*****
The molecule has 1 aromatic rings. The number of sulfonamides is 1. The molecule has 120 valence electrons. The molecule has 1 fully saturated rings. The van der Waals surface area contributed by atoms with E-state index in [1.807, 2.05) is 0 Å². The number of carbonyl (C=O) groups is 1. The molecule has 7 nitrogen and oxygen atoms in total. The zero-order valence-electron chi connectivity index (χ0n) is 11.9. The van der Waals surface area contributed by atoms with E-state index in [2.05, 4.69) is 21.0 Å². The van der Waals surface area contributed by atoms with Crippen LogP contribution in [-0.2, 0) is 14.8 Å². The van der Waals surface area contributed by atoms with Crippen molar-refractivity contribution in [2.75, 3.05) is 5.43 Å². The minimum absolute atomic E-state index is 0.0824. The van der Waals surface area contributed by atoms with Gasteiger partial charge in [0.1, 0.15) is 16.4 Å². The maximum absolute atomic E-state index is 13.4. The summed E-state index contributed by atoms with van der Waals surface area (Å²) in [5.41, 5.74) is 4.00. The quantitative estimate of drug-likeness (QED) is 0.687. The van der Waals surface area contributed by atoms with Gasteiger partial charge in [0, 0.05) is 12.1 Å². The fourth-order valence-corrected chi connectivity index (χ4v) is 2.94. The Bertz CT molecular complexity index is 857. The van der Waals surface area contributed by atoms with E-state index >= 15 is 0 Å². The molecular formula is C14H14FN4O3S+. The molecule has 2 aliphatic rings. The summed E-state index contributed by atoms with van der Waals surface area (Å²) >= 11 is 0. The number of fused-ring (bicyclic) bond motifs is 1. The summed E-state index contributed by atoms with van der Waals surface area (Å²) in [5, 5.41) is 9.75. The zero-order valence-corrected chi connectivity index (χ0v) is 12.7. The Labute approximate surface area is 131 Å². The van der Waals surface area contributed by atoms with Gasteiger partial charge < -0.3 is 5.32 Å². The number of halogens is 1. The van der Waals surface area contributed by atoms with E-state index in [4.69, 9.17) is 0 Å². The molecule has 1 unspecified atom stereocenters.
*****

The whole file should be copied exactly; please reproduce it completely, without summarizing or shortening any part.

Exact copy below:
The molecule has 1 aromatic rings. The number of sulfonamides is 1. The molecule has 120 valence electrons. The molecule has 1 fully saturated rings. The van der Waals surface area contributed by atoms with E-state index in [1.807, 2.05) is 0 Å². The number of carbonyl (C=O) groups is 1. The molecule has 7 nitrogen and oxygen atoms in total. The zero-order valence-electron chi connectivity index (χ0n) is 11.9. The van der Waals surface area contributed by atoms with E-state index in [2.05, 4.69) is 21.0 Å². The van der Waals surface area contributed by atoms with Crippen LogP contribution in [-0.2, 0) is 14.8 Å². The van der Waals surface area contributed by atoms with Crippen molar-refractivity contribution in [2.75, 3.05) is 5.43 Å². The minimum absolute atomic E-state index is 0.0824. The van der Waals surface area contributed by atoms with Gasteiger partial charge in [0.1, 0.15) is 16.4 Å². The maximum absolute atomic E-state index is 13.4. The summed E-state index contributed by atoms with van der Waals surface area (Å²) in [5.41, 5.74) is 4.00. The quantitative estimate of drug-likeness (QED) is 0.687. The van der Waals surface area contributed by atoms with Gasteiger partial charge in [0, 0.05) is 12.1 Å². The fourth-order valence-corrected chi connectivity index (χ4v) is 2.94. The Bertz CT molecular complexity index is 857. The van der Waals surface area contributed by atoms with E-state index >= 15 is 0 Å². The molecular formula is C14H14FN4O3S+. The molecule has 2 aliphatic rings. The summed E-state index contributed by atoms with van der Waals surface area (Å²) >= 11 is 0. The number of fused-ring (bicyclic) bond motifs is 1. The summed E-state index contributed by atoms with van der Waals surface area (Å²) in [5, 5.41) is 9.75. The zero-order valence-corrected chi connectivity index (χ0v) is 12.7. The Labute approximate surface area is 131 Å². The van der Waals surface area contributed by atoms with Gasteiger partial charge < -0.3 is 5.32 Å². The number of halogens is 1. The van der Waals surface area contributed by atoms with E-state index in [4.69, 9.17) is 0 Å². The molecule has 1 unspecified atom stereocenters.